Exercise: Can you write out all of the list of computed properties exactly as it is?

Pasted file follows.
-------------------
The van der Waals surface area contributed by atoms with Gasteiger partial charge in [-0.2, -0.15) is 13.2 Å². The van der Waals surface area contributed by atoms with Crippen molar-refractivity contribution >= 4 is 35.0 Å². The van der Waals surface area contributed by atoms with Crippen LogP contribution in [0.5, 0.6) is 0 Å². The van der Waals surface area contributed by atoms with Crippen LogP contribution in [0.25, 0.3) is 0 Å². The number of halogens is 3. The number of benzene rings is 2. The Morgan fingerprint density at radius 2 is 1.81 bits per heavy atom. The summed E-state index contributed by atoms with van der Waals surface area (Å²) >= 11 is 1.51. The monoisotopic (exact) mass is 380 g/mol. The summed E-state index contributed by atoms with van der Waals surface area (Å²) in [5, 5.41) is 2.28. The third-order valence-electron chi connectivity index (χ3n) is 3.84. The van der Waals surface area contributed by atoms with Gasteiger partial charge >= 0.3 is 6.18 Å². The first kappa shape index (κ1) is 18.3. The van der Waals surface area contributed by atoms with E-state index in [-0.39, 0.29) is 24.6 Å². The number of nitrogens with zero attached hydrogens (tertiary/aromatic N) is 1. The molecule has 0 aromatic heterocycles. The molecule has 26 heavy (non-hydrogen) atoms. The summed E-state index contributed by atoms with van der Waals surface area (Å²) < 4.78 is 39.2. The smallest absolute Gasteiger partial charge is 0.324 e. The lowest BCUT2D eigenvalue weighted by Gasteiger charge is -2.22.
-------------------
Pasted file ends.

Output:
The van der Waals surface area contributed by atoms with Gasteiger partial charge in [-0.2, -0.15) is 13.2 Å². The van der Waals surface area contributed by atoms with Crippen molar-refractivity contribution >= 4 is 35.0 Å². The van der Waals surface area contributed by atoms with Crippen LogP contribution in [0.5, 0.6) is 0 Å². The van der Waals surface area contributed by atoms with Crippen LogP contribution in [0.25, 0.3) is 0 Å². The number of halogens is 3. The number of benzene rings is 2. The Morgan fingerprint density at radius 2 is 1.81 bits per heavy atom. The summed E-state index contributed by atoms with van der Waals surface area (Å²) >= 11 is 1.51. The monoisotopic (exact) mass is 380 g/mol. The summed E-state index contributed by atoms with van der Waals surface area (Å²) in [5, 5.41) is 2.28. The third-order valence-electron chi connectivity index (χ3n) is 3.84. The van der Waals surface area contributed by atoms with Gasteiger partial charge >= 0.3 is 6.18 Å². The first kappa shape index (κ1) is 18.3. The van der Waals surface area contributed by atoms with E-state index in [-0.39, 0.29) is 24.6 Å². The number of nitrogens with zero attached hydrogens (tertiary/aromatic N) is 1. The molecule has 0 aromatic heterocycles. The molecule has 26 heavy (non-hydrogen) atoms. The summed E-state index contributed by atoms with van der Waals surface area (Å²) < 4.78 is 39.2. The smallest absolute Gasteiger partial charge is 0.324 e. The lowest BCUT2D eigenvalue weighted by Gasteiger charge is -2.22.